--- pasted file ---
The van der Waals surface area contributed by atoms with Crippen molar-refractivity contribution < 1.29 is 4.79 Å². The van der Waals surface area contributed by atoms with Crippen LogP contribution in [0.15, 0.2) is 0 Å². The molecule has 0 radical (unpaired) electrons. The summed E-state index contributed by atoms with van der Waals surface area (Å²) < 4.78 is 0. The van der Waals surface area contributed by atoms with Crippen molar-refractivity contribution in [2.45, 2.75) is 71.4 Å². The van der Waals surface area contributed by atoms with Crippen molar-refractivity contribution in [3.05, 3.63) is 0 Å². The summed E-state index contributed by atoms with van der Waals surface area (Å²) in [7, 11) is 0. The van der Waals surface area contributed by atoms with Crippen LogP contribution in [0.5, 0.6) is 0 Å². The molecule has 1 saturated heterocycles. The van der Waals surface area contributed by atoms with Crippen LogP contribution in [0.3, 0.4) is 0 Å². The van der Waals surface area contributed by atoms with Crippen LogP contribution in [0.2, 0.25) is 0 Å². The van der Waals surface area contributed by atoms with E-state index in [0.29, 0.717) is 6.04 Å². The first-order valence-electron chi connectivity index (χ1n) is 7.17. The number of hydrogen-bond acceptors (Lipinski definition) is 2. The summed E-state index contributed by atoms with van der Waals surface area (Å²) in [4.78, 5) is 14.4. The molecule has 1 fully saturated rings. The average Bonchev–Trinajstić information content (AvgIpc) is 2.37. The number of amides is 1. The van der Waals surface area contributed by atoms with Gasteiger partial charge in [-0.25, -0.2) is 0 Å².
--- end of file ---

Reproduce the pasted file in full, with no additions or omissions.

The van der Waals surface area contributed by atoms with Crippen molar-refractivity contribution < 1.29 is 4.79 Å². The van der Waals surface area contributed by atoms with Crippen LogP contribution in [0.15, 0.2) is 0 Å². The molecule has 0 radical (unpaired) electrons. The summed E-state index contributed by atoms with van der Waals surface area (Å²) < 4.78 is 0. The van der Waals surface area contributed by atoms with Crippen molar-refractivity contribution in [2.45, 2.75) is 71.4 Å². The van der Waals surface area contributed by atoms with Crippen molar-refractivity contribution in [3.05, 3.63) is 0 Å². The summed E-state index contributed by atoms with van der Waals surface area (Å²) in [7, 11) is 0. The van der Waals surface area contributed by atoms with Crippen LogP contribution in [0.5, 0.6) is 0 Å². The molecule has 1 saturated heterocycles. The van der Waals surface area contributed by atoms with Crippen LogP contribution in [0.3, 0.4) is 0 Å². The van der Waals surface area contributed by atoms with Crippen LogP contribution in [0.2, 0.25) is 0 Å². The van der Waals surface area contributed by atoms with E-state index in [0.29, 0.717) is 6.04 Å². The first-order valence-electron chi connectivity index (χ1n) is 7.17. The number of hydrogen-bond acceptors (Lipinski definition) is 2. The summed E-state index contributed by atoms with van der Waals surface area (Å²) in [4.78, 5) is 14.4. The molecule has 1 fully saturated rings. The average Bonchev–Trinajstić information content (AvgIpc) is 2.37. The number of amides is 1. The van der Waals surface area contributed by atoms with Gasteiger partial charge in [-0.25, -0.2) is 0 Å².